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Inflammation is associated with bone growth

A study using induced pluripotent stem cells suggests that a molecule for inflammation could be a good drug target to prevent diseased bone growth

Date:
November 30, 2015
Source:
Center for iPS Cell Research and Application - Kyoto University
Summary:
Researchers use induced pluripotent stem cells in a mouse model to show that diseased bone growth may be stimulated by a key molecule for inflammation. Inhibition of activin-A was found to repress the bone overgrowth typically seen in fibrodysplasia ossificans progressive. This model provides a new platform for drug discovery and bone growth.
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The FOP mouse shows abnormal bone growth in the left hind leg. CiRA scientists use iPS cells to show that a molecule associated with inflammation could be a therapeutic target for the abnormal bone growth.
Credit: Toguchida laboratory at CiRA, Kyoto University

Fibrodysplasia ossificans progressive (FOP) is a rare, but devastating genetic disease where bone is grown within soft tissue, such as skeletal muscle. Accordingly, it is also known as Stone Man Syndrome, since the patient's body ossifies into a statue-like state. It is a genetic disease, but patients do not show symptoms until their school-aged years. Normally, an immune response or trauma triggers the disease. This complicates study of FOP because the trauma associated with acquiring patient cells could stimulate the irregular bone growth. For the same reason, surgical treatments that remove excessive bone are not an option, because these too will only cause more bone growth in the post-operation healing period.

Induced pluripotent stem (iPS) cells offer an attractive model to study the disease, because researchers can take cells from the patient that are unaffected by FOP and then reprogram the cells into soft tissue cells for study. Researchers at the Center for iPS Cell Research and Application (CiRA), Kyoto University, took advantage of this strategy by reprogramming FOP patient cells and then seeking candidate molecules that could explain how the disease initiates. The researchers focused on bone morphogenetic proteins (BMP). BMP are what stimulate bone healing after a fracture or break. However, in FOP patients, BMP signaling appears hyperactive. "There are two popular theories," explains Makoto Ikeya, an associate professor at CiRA involved in the study. "In one, BMP signaling is always active. In the other, BMP signaling is abnormally strong when activated."

For the purpose of FOP drug discovery, scientists have normally focused on molecules associated with BMP signaling. However, CiRA researchers from Professor Junya Tochuchda's lab instead looked at molecules related with inflammation, finding Activin-A as a candidate drug target. "Because patients normally show FOP symptoms after trauma or inflammation, we thought this would be a good strategy," Ikeya said. Using iPS cell technology, the scientists found that only cells harboring the FOP gene mutation would respond to Activin-A by significantly increasing their BMP signaling. Further, transplanting these cells into mice and stimulating them with Activin-A led to abnormal bone.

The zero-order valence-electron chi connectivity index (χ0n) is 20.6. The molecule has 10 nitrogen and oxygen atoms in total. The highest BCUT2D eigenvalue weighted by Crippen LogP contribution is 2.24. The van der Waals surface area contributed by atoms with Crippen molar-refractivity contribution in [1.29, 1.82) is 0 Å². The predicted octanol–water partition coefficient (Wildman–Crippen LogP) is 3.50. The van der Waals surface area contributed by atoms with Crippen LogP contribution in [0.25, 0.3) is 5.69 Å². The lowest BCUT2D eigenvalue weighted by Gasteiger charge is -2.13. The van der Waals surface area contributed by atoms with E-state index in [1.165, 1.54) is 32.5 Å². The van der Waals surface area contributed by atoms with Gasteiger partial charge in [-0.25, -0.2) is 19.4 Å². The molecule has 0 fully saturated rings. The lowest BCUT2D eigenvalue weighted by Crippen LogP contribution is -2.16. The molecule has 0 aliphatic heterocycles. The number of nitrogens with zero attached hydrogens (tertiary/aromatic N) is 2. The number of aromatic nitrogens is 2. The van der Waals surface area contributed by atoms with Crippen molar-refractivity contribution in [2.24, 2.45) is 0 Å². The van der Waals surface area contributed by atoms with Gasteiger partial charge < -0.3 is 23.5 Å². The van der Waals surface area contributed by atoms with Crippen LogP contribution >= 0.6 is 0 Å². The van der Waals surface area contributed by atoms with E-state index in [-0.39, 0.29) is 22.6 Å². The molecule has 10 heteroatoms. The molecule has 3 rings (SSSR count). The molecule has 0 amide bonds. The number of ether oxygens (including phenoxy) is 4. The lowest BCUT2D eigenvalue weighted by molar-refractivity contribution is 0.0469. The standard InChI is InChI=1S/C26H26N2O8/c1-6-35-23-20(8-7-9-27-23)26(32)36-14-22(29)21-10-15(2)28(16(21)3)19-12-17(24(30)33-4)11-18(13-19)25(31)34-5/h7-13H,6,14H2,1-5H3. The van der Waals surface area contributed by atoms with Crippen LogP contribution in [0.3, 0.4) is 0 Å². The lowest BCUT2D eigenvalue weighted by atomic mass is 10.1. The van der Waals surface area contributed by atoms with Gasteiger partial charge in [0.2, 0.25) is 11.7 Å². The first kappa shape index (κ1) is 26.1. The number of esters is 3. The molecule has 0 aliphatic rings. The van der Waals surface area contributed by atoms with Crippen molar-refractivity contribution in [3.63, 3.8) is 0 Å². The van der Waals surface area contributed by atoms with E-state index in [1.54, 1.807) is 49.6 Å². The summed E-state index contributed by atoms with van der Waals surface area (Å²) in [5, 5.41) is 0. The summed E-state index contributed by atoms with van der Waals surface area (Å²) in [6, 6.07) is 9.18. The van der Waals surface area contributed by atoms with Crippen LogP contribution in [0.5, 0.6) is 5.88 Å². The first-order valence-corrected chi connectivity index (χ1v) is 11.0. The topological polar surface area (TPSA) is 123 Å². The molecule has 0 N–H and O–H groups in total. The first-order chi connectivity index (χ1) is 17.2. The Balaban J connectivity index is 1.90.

According to another author of the study, CiRA Professor Junya Toguchida, the discovered relationship between inflammation and bone formation gives a whole new perspective on treatments. "Our model provides a new platform for drug discovery and the study of bone formation that did not exist before," he said.


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Materials provided by Center for iPS Cell Research and Application - Kyoto University. Note: Content may be edited for style and length.


Journal Reference:

  1. Kyosuke Hino, Makoto Ikeya, Kazuhiko Horigome, Yoshihisa Matsumoto, Hayao Ebise, Megumi Nishio, Kazuya Sekiguchi, Mitsuaki Shibata, Sanae Nagata, Shuichi Matsuda, Junya Toguchida. Neofunction of ACVR1 in fibrodysplasia ossificans progressiva. Proceedings of the National Academy of Sciences, 2015; 201510540 DOI: 10.1073/pnas.1510540112

Cite This Page:

Center for iPS Cell Research and Application - Kyoto University. "Inflammation is associated with bone growth: A study using induced pluripotent stem cells suggests that a molecule for inflammation could be a good drug target to prevent diseased bone growth." ScienceDaily. ScienceDaily, 30 November 2015. <www.sciencedaily.com/releases/2015/11/151130163221.htm>.
Center for iPS Cell Research and Application - Kyoto University. (2015, November 30). Inflammation is associated with bone growth: A study using induced pluripotent stem cells suggests that a molecule for inflammation could be a good drug target to prevent diseased bone growth. ScienceDaily. Retrieved May 8, 2017 from www.sciencedaily.com/releases/2015/11/151130163221.htm
Center for iPS Cell Research and Application - Kyoto University. "Inflammation is associated with bone growth: A study using induced pluripotent stem cells suggests that a molecule for inflammation could be a good drug target to prevent diseased bone growth." ScienceDaily. www.sciencedaily.com/releases/2015/11/151130163221.htm (accessed May 8, 2017).